Talking Points:

  • In public opinion polling, question framing strongly influences people’s support for the use of military force
  • There is seemingly stronger support for military action when a question presents it in isolation than when a question presents military and diplomatic strategies in conjunction with one another.
  • When asked about how to deal with the Iranian nuclear program, Israelis’ opinion changed from a majority supporting a military response when it was presented in isolation to a majority supporting a diplomatic response when the two options were presented in conjunction with one another.
  • In moderate conflicts, the types of conflict where decisions-makers would be more likely to consider public opinion, question framing had the most significant impact on self-reported support for the use of military action.

 Contemporary Relevance:

This research brings us back to a study that we presented in our first issue of the Peace Science Digest. The study showed that there was a proven decline in public support for war when alternatives were offered. It made clear that peace advocacy cannot be based on simply saying no to war without offering alternatives. This study adds to this understanding by showing that offering diplomatic solutions as alternatives to military action can change a majority of pro-military responses to a majority of pro-diplomacy responses in the context of Israeli public opinion on Iran’s nuclear program. The U.S. is currently facing two key foreign policy questions on war and peace: 1) the deliberate sabotage of the so-called Iran nuclear deal by the U.S. administration is seen by many experts as a pretense to go to war; and 2) the constant threats by the U.S. administration against North Korea, despite efforts between North and South Korea to de-escalate, have all the warning signs of preparation for war. Therefore, in the current context, and quite frankly in any war and peace context, public information on the issues needs to go beyond a misleading “war, yes or no?” framing to a “war or diplomacy?” framing. The latter should be enhanced by a cost-benefit analysis of military action versus diplomatic efforts.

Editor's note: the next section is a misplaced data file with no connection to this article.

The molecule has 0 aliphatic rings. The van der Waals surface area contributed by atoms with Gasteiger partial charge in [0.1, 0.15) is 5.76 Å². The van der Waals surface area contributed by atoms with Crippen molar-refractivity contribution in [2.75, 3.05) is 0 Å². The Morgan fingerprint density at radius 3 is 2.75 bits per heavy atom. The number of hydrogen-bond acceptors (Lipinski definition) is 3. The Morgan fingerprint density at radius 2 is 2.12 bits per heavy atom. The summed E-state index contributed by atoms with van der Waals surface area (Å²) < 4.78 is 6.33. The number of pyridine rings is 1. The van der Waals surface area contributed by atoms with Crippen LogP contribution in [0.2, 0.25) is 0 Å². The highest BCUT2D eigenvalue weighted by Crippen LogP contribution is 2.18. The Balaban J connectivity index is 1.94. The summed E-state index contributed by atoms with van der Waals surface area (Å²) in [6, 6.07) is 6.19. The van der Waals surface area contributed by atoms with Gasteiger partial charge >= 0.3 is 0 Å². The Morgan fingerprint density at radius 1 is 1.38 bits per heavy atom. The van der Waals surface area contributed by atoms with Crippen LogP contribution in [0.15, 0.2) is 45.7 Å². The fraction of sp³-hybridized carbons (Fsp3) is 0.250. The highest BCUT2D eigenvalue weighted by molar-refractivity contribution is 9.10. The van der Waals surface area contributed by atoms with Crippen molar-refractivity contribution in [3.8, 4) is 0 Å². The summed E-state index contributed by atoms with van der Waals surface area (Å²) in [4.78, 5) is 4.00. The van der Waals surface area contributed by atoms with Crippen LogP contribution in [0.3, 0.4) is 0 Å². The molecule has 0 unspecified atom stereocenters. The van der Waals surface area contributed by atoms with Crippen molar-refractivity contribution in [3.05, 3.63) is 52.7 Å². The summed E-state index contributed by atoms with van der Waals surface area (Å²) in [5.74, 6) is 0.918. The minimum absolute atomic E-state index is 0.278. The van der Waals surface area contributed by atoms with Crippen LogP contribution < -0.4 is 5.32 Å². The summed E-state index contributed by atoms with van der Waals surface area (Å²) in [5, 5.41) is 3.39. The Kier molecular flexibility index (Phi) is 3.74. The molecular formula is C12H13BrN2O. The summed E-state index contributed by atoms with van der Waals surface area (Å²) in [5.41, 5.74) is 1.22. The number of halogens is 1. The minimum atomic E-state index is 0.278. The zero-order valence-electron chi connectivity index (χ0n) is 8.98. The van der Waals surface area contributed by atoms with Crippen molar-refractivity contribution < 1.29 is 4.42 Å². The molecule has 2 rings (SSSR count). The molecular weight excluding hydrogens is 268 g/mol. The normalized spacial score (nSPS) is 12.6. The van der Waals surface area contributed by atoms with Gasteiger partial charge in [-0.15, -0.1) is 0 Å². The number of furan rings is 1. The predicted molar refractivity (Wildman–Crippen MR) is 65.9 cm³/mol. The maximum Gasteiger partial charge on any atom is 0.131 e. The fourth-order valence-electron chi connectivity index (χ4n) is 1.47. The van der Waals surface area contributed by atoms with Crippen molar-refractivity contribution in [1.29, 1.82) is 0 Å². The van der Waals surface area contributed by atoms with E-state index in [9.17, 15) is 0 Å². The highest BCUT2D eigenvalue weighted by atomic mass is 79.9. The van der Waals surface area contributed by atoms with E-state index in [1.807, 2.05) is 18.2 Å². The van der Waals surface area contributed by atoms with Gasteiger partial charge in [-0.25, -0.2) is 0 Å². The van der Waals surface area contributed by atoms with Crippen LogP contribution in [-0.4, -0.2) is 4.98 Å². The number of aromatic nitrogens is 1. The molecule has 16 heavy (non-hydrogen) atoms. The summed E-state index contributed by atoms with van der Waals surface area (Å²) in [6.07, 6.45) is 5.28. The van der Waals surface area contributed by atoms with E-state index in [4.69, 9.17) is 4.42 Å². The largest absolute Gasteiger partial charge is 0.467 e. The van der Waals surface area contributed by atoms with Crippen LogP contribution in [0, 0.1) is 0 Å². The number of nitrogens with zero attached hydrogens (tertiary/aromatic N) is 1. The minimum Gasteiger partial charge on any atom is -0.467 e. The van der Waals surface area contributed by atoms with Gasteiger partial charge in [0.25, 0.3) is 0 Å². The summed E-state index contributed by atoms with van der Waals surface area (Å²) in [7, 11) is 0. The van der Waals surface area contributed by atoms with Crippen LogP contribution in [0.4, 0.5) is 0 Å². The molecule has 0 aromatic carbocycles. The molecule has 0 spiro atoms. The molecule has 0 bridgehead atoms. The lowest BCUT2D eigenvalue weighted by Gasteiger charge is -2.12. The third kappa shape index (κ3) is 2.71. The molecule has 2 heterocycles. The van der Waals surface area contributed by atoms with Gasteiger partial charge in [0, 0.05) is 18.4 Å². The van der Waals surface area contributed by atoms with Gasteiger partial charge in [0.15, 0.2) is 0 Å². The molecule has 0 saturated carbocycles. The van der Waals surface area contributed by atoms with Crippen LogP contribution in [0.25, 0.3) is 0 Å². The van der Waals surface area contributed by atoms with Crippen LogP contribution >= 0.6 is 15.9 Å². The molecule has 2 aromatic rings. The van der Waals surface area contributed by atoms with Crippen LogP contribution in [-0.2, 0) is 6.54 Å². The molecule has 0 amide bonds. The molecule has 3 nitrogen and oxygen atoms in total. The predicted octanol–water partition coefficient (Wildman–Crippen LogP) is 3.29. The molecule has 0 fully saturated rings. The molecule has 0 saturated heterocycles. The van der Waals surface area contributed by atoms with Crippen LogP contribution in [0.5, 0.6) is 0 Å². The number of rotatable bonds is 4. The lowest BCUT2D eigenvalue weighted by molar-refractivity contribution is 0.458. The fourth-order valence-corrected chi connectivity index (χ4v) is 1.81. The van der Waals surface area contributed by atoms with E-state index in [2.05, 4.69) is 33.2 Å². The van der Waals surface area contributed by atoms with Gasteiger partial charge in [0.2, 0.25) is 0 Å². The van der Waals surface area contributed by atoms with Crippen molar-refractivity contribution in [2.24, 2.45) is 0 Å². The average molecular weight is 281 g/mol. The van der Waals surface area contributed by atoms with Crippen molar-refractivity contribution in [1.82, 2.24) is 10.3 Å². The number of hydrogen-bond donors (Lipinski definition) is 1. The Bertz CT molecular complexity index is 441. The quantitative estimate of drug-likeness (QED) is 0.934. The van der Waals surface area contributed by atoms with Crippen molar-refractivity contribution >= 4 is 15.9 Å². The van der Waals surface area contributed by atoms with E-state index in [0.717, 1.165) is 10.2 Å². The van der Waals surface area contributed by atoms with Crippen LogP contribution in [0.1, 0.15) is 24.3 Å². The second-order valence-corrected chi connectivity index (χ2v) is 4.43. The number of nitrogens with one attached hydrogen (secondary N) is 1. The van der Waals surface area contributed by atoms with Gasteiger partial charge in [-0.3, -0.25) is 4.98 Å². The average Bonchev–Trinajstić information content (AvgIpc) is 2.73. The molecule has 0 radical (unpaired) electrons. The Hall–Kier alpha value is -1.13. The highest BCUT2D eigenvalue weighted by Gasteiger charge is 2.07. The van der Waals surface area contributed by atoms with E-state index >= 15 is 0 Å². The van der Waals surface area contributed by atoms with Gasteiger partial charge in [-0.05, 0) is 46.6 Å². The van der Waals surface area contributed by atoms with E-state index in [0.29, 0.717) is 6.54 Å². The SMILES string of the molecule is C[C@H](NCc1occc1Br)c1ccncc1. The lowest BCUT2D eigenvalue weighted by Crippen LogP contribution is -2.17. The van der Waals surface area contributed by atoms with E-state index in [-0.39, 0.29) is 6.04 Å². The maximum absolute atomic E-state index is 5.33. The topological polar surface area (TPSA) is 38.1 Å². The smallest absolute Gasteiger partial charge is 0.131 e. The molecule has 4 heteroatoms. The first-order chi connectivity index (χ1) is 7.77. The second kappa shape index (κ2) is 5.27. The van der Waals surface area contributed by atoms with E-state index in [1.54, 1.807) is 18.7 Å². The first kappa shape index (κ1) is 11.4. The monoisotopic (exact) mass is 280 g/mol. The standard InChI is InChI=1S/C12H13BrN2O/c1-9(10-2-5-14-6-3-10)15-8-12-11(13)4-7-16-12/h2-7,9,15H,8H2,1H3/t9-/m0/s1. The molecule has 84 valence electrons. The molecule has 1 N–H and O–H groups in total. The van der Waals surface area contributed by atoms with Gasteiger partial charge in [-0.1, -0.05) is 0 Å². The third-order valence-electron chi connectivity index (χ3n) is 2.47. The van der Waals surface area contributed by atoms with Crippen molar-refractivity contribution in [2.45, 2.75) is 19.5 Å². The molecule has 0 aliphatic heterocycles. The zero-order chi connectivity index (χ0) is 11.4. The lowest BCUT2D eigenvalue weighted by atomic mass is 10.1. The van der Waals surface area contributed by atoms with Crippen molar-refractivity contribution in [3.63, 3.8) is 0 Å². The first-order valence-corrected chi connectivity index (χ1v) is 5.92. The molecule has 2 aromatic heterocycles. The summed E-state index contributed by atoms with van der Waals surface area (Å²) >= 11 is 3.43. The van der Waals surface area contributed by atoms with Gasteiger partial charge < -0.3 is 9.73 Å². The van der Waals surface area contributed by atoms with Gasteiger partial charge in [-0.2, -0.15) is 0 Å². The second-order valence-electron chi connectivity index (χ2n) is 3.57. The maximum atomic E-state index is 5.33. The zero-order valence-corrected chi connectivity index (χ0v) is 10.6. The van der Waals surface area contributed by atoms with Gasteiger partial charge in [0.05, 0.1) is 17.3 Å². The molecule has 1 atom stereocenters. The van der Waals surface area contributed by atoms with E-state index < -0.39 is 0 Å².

Practical Implications:

As peace professionals and advocates, one of the greatest services we can offer to change the dominant narrative about war and peace is to always introduce alternatives to military options. In doing so, the inaccurately measured public opinion of “support for war” can be challenged. In offering viable alternatives, peace advocates can create a counter-narrative to that offered by the commonly found “experts” in the public, whose differences sometimes only extend as far as which group to arm or how many troops to send—not whether to arm groups or send troops at all. In other words, the public debate often revolves around discussing the merits of different military approaches instead of discussing the merits of diplomacy versus military approaches. The latter, as this study has shown, can better inform and even change public opinion.

For many practitioners it may be stating the obvious, but peace advocacy must not get stuck in the negative frame (against war) without offering the positive frame based on a set of viable alternatives (for peace through an offered set of options).

Pollsters and media companies should consider the findings of this research to ensure that they are not under- or misinforming decision-makers by leaving out vital information in their question framing. Of course, peace advocates need to scrutinize and hold polling and media companies accountable for employing bad polling practices—knowingly or unknowingly—to ensure that the government does not justify going to war based on public opinion that is missing crucial information.

Citation:

Leidner, B., & Ginges, J. (2017). What You Ask Is What You Get: Citizens’ Support for Military Action, But Not Diplomacy, Depends on Question Framing. Analyses of Social Issues and Public Policy, 17(1), 184–204.